Image Description: book-cover of Check, Please! – #Hockey, Vol. 1 by Ngozi Ukazu. The cover consists of a large group of young men in red and white ice hockey uniform, inside of an ice rink. Eric Bittle is the main focus of the cover and he is holding a pie.
About The Creator:
Ngozi Ukazu graduated from Yale University in 2013 with a degree in computing and the arts and went on to receive a master’s in sequential art and comics. During her senior year at Yale, she first became interested in ice hockey while researching and writing a screenplay about the sport. She used her new found knowledge of hockey to launch Check, Please! in 2013, and it later went on to be the most funded webcomics Kickstarter of all time.
About The Book:
The hilarious and heartbreaking confessions of a figure skater turned collegiate hockey player who’s terrified of checking . . . and is desperately in love with the captain of his hockey team.
Eric Bittle is a former Georgia junior figure skating champion, vlogger extraordinaire, and amateur pâtissier. But as accomplished as he is, nothing could prepare him for his freshman year of playing hockey at the prestigious Samwell University in Samwell, Massachusetts. It’s nothing like co-ed club hockey back in the South! For one? There’s checking. Second, there is Jack—his very attractive but moody captain.
A collection of the first half of the mega-popular webcomic series of the same name, Check, Please!: # Hockey is the first in a hilarious and stirring two-volume coming-of-age story about hockey, bros, and trying to find yourself during the best four years of your life.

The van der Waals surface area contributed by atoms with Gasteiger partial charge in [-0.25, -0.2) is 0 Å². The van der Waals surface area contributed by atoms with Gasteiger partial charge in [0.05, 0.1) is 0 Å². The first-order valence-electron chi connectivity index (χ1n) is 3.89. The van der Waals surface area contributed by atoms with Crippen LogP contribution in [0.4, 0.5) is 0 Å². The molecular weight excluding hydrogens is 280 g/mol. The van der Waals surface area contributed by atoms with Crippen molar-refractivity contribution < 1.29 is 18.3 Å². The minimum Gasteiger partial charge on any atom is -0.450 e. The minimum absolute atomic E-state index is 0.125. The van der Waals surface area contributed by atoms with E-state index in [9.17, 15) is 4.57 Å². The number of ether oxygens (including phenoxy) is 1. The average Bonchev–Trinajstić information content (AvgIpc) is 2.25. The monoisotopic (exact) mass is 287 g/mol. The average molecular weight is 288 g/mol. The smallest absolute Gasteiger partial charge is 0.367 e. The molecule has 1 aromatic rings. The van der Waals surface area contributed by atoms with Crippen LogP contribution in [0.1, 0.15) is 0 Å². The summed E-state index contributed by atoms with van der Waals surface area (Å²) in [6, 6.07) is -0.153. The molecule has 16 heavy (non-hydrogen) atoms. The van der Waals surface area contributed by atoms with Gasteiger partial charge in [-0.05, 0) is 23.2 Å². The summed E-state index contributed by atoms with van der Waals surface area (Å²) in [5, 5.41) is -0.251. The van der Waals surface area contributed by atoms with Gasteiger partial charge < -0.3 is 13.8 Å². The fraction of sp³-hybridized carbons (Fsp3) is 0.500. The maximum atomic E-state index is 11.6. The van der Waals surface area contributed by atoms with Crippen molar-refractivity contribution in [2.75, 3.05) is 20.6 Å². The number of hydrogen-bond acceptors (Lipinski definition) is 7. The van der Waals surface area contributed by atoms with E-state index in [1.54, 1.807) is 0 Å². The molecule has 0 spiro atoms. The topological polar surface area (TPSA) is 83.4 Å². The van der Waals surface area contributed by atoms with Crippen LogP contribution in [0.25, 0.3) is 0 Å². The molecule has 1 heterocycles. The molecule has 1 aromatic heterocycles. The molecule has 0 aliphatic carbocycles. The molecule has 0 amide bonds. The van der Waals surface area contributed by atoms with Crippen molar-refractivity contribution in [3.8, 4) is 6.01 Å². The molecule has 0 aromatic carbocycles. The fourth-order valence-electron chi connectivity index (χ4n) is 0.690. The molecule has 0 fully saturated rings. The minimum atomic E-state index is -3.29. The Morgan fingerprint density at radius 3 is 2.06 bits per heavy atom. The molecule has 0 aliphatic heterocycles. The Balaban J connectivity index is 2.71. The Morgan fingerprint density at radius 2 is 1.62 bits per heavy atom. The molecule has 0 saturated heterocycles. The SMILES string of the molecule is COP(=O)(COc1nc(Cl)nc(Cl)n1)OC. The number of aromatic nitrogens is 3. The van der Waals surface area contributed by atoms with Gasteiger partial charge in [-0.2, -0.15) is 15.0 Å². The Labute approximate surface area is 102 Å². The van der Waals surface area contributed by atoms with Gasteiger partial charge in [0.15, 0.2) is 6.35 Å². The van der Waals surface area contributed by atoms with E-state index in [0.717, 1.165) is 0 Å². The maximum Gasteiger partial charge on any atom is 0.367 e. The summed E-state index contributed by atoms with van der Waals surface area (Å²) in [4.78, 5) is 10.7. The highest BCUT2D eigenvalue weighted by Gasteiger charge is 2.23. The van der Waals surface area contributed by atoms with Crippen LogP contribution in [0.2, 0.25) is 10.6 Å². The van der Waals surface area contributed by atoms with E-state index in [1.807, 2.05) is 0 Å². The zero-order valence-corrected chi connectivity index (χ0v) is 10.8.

~Not For Children: I don’t know if this is a case of misaimed marketing, or perhaps people not paying attention (I am more inclined towards this option), but this graphic novel focuses on Eric Bittle going off to college (or University for everyone else) for the first time. So, while Bitty looks a lot younger than his age, the graphic novel contains people who are over the age of 18, doing legally “Adult Activities”.
While I personally don’t consider swearing and drinking alcohol markers of Adulthood, the reason I am mentioning this is because a lot of parents have bought this novel for their children, and then proceeded to leave negative reviews on Amazon because they couldn’t be bothered to do any research. Just because a book features illustrations or pictures does not mean the book is suitable for children.
~The Power of Friendship: This graphic novel has a contemporary setting with a strong focus on character development and interaction. The novel is super sweet and fluffy, however, the bonds of friendship between the different team-members is the most enjoyable aspect.
When Bitty tells Shitty (a nickname due to his frequent swearing, I think? We never find out his real name) that he’s gay, Shitty is perfectly fine with it and repeatedly reassures Bitty that he and the rest of team will have his back. Holter and Ransome are bash-brothers and pretty much do everything together.
It’s great and so refreshing to see healthy male friendships that don’t rely on toxic tropes or bullying. More of this.
~Slow Build Romance: The romance plot between Bitty and Jack is super sweet and adorable, however, it is very slow to build. In fact, for most of the book Bitty is convinced Jack is straight, and there’s not a lot of evidence to confirm one way or another.
Normally I am not a fan of slow build romances, usually because it’s dragged out too long for dramatic effect, however, I enjoyed this. I didn’t mind that Jack and Bitty took their time. Jack clearly has some baggage he needs to work through but I am hoping for the best.
All in all, a amusing fluffy New Adult contemporary about ice hockey and friendship, I am happy to recommend.